Mid-term election year.
For the seasoned political wonk this is an exciting year, for the average American citizen, it is just another year.
Truth be told, I think there is a large majority of American citizens, voters, who are so completely burnt out from the 2016 Presidential election, still, that the thought of another election just makes them cringe.
But alas, the way our democratic process works, we are in a mid-term election year.
Typically members of congress have begin their re-election campaigns about 6-9 months into their first year in office. Their terms are short, so to speak, every 2 years they face a re-election. A study that CNN reported in 2013 stated that the average length of service for a member of the United States House of Representatives is 9.1 years. In nearly a decade of service, with 2 year terms, that means that on average they are elected 5 times. Folks like John Dingell Jr. served for 59 years in the House of Representatives before he retired in 2015, at almost 90 years old. His father, served in that seat for 22 years. Yes, a member of the Dingell family held that seat for the Democrats in Michigan for 81 years. 
The Senate carries terms of 6 years so we get a bit of a reprieve from their campaign cycles. The average length of service for a US Senator is 10.2 years. There are men like Patrick Leahy who have served in the Senate since 1975. Robert Byrd served for 51 years before he passed away. It should be noted that both Byrd and Leahy are also Democrats.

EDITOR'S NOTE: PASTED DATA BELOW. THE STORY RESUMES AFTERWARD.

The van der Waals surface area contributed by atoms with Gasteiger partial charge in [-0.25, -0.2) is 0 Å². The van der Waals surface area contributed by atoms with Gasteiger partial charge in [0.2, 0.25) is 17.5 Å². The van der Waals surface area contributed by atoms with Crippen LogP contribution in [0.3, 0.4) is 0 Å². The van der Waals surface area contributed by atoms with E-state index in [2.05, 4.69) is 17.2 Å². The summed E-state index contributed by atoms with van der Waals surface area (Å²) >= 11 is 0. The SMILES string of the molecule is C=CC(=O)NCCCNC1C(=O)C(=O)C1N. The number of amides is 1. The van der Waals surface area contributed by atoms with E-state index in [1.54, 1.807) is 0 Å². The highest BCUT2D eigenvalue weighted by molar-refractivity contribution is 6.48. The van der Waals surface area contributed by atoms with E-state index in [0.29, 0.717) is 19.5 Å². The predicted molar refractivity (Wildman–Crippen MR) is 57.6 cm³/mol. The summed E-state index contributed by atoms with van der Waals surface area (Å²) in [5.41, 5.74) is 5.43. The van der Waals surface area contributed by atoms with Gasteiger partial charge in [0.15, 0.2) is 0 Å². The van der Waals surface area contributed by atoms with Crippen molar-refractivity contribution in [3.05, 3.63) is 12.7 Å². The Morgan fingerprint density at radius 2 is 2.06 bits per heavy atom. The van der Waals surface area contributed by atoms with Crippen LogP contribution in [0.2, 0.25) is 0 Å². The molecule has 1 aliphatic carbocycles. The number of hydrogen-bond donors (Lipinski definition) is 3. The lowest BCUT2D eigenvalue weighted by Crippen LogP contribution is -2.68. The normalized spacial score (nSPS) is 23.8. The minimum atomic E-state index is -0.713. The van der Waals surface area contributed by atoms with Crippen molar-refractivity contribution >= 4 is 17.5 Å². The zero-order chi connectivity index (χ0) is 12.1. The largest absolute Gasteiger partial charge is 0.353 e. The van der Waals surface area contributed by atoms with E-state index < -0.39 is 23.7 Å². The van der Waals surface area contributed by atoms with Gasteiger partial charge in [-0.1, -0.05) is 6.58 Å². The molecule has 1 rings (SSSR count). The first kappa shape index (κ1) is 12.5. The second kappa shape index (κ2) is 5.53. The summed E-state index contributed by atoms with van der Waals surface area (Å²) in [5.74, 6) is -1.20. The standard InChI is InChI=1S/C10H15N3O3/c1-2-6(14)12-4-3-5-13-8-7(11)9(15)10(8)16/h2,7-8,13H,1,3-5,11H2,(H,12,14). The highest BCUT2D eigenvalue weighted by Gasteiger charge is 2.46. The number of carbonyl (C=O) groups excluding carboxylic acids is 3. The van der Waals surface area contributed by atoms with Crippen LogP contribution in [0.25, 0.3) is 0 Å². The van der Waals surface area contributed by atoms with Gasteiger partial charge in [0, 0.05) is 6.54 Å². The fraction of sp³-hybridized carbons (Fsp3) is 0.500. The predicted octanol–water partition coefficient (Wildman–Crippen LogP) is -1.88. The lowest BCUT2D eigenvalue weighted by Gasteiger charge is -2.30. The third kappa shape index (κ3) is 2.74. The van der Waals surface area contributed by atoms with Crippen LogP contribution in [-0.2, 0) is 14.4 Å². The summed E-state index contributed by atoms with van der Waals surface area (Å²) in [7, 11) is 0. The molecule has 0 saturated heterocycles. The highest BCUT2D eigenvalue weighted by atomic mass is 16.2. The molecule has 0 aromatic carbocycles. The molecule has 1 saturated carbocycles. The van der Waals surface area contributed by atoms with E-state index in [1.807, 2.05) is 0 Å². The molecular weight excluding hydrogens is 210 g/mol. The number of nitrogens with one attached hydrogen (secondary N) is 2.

For a politico, the campaign cycle is a continuous motion of switching between candidates, often times states and jumping on board the next train headed for the next election day.
It can be an exciting time.
During my time on political campaigns I had the opportunity to spend time all over the country. I met a ton of people. I made a lot of wonderful friends.
But for many Americans mid-term elections seem like an annoyance. Many Americans choose not to even vote in these election cycles, as their main focus is on Presidential elections. And while I wholeheartedly agree that Presidential elections are very important, I think it’s a tragedy that more Americans are not involved in the mid-term cycles.
The truth of the matter is that the men and women we elect to the House of Representatives and the Senate are the ones who make a lot of very big decisions for our lives. Therefore, we should be invested.
Granted, the Supreme Court makes a lot of judgment calls, and that’s another blog for another day, about having folks like that in such important roles who are handpicked by one person in the office of the President and not elected by the people themselves. But alas, we do have the ability to play a role in electing, or not electing, a large majority of our officials.
When one party takes the majority in Congress we see a swing of agenda to their side, right or left, conservative or liberal. Social issues become hotbed topics when there is a sway in seat counts. Many of you care deeply about preserving life and believe it happens at conception, and yet you are unwilling to be active in a mid-term election that will determine if a pro life or pro choice candidate represents your district or your state. That doesn’t add up to me. Some of you are concerned with maintaining your ability to marry someone of the same sex, yet you don’t get out and vote for the candidate who sides with you and then spend the next few years complaining about the advocate against your rights instead. Some of you think those in higher tax brackets should pay all the taxes and yet you refuse to get out there and knock on doors for the candidate who would fight for that idea.